Little teacher support for some Obama school-reform strategies

Teachers are skeptical about several of the major reform ideas the Obama administration and education activists are pushing to turn around the nation’s struggling schools, a new survey commissioned by Scholastic and the Bill & Melinda Gates Foundation has found. (Disclosure: the Gates Foundation is among the many funders of The Hechinger Report.)

Fewer than a third of teachers believe reforms like longer school days or years and merit pay for teachers will improve student achievement, the survey found. Under half of those surveyed believe common assessments across all states will help. Common standards also ranked low on the list of reforms that teachers see as important.

All of these strategies have been key requirements in two major reform pushes by the federal government, the Race to the Top competition and the School Improvement Grant program. The federal government has invested billions of dollars in these reform efforts.

The strategy supported by the greatest number of teachers is increasing “family involvement and support.” Eighty-four percent of teachers say that would have a “very strong impact”—and 14 percent say it’d have a “strong impact”—on student achievement. High expectations, effective and engaged principals and fewer students in each class are other strategies supported by a large majority of teachers.

More than 10,000 public-school teachers, from pre-k to 12th grade, completed the online survey last summer. Respondents received a Scholastic gift certificate in exchange for participating, and the results were weighted to be nationally representative of the U.S. teaching force. Teachers reported, on average, a workday of 10 hours and 40 minutes. Roughly two-thirds of that time is spent at school during required hours, while the other third—or more than three hours daily—consists of working at home or at school after-hours.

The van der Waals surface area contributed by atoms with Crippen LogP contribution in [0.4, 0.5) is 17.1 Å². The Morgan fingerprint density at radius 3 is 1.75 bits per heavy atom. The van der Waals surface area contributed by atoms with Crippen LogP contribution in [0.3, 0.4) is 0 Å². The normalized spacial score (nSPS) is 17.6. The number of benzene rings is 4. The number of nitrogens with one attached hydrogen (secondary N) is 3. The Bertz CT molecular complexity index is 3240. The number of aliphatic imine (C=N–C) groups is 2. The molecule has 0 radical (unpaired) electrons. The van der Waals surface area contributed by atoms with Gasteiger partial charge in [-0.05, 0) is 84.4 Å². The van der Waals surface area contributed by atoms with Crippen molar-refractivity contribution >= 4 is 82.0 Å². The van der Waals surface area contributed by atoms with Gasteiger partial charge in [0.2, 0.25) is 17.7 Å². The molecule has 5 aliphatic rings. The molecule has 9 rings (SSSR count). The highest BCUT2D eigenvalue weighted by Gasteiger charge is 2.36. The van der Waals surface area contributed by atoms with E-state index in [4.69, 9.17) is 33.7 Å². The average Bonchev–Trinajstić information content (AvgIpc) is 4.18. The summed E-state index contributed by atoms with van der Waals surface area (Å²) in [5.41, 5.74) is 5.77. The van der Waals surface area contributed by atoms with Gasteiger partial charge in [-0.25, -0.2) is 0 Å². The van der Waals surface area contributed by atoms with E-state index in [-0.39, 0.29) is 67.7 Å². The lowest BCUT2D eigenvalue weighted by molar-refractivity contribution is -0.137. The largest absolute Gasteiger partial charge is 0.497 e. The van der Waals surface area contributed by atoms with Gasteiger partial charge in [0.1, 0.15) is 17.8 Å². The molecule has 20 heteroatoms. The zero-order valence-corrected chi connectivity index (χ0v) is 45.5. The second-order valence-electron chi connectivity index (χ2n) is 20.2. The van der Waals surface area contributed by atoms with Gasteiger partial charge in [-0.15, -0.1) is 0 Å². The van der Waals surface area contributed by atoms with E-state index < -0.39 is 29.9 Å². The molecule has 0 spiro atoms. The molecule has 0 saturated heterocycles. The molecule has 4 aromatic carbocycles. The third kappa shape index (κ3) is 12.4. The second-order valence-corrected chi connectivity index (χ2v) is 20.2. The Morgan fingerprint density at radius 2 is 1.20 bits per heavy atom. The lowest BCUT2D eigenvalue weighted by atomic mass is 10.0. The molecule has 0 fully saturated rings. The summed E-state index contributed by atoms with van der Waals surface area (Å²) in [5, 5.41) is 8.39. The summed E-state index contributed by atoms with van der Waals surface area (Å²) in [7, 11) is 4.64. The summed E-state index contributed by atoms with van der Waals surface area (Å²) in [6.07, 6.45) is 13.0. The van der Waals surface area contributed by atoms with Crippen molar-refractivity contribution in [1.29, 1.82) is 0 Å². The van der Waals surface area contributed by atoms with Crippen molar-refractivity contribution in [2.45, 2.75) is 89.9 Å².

The survey results overlap with the findings of another teacher survey published recently, the MetLife Survey of the American Teacher. In both surveys, teachers reported that more of their students are dealing with hunger and homelessness. Both surveys also found that fewer than half of teachers are “highly” or “very” satisfied with their jobs.

Despite apparent skepticism around some of the Obama administration’s reform strategies, teachers appear to approve of the recent national focus on overhauling teacher evaluations, albeit with some caveats. Eighty-five percent of teachers questioned in the Scholastic/Gates survey support the use of student academic growth to evaluate their job performance. Nevertheless, only a quarter of teachers believe standardized tests are “an accurate reflection of student achievement,” suggesting that teachers are unlikely to support the complicated statistical models that many states are adopting to measure teacher performance based on student standardized test-results.

In addition, teachers seem wary of another increasingly popular strategy for evaluating teachers: principal observations. Although teachers appear to welcome more frequent principal observations—95 percent say these should happen annually—fewer than a third think that principal observations should count for a lot in their evaluations.